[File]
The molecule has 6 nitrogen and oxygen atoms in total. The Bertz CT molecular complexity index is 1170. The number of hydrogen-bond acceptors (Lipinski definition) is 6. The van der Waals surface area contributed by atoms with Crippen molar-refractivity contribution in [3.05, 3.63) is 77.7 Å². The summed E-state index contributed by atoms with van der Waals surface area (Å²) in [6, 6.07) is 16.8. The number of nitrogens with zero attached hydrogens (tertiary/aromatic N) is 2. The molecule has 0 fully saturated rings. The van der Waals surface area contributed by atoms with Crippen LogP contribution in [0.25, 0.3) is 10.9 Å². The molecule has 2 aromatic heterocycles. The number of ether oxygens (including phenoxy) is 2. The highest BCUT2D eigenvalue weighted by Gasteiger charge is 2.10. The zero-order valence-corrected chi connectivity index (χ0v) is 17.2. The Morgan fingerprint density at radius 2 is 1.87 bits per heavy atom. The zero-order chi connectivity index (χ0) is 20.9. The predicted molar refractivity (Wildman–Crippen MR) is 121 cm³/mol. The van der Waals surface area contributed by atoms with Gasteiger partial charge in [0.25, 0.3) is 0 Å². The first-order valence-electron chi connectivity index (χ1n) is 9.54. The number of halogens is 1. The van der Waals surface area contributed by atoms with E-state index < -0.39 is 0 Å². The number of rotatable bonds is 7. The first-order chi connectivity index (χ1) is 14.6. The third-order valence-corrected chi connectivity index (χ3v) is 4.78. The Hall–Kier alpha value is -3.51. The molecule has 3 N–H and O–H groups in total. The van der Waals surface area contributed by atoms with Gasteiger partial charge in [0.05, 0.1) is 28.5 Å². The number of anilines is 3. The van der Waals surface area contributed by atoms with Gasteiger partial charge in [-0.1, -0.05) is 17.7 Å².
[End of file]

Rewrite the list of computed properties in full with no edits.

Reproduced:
The molecule has 6 nitrogen and oxygen atoms in total. The Bertz CT molecular complexity index is 1170. The number of hydrogen-bond acceptors (Lipinski definition) is 6. The van der Waals surface area contributed by atoms with Crippen molar-refractivity contribution in [3.05, 3.63) is 77.7 Å². The summed E-state index contributed by atoms with van der Waals surface area (Å²) in [6, 6.07) is 16.8. The number of nitrogens with zero attached hydrogens (tertiary/aromatic N) is 2. The molecule has 0 fully saturated rings. The van der Waals surface area contributed by atoms with Crippen LogP contribution in [0.25, 0.3) is 10.9 Å². The molecule has 2 aromatic heterocycles. The number of ether oxygens (including phenoxy) is 2. The highest BCUT2D eigenvalue weighted by Gasteiger charge is 2.10. The zero-order valence-corrected chi connectivity index (χ0v) is 17.2. The Morgan fingerprint density at radius 2 is 1.87 bits per heavy atom. The zero-order chi connectivity index (χ0) is 20.9. The predicted molar refractivity (Wildman–Crippen MR) is 121 cm³/mol. The van der Waals surface area contributed by atoms with Gasteiger partial charge in [0.25, 0.3) is 0 Å². The first-order valence-electron chi connectivity index (χ1n) is 9.54. The number of halogens is 1. The van der Waals surface area contributed by atoms with E-state index < -0.39 is 0 Å². The number of rotatable bonds is 7. The first-order chi connectivity index (χ1) is 14.6. The third-order valence-corrected chi connectivity index (χ3v) is 4.78. The Hall–Kier alpha value is -3.51. The molecule has 3 N–H and O–H groups in total. The van der Waals surface area contributed by atoms with Gasteiger partial charge in [0.05, 0.1) is 28.5 Å². The number of anilines is 3. The van der Waals surface area contributed by atoms with Gasteiger partial charge in [-0.1, -0.05) is 17.7 Å².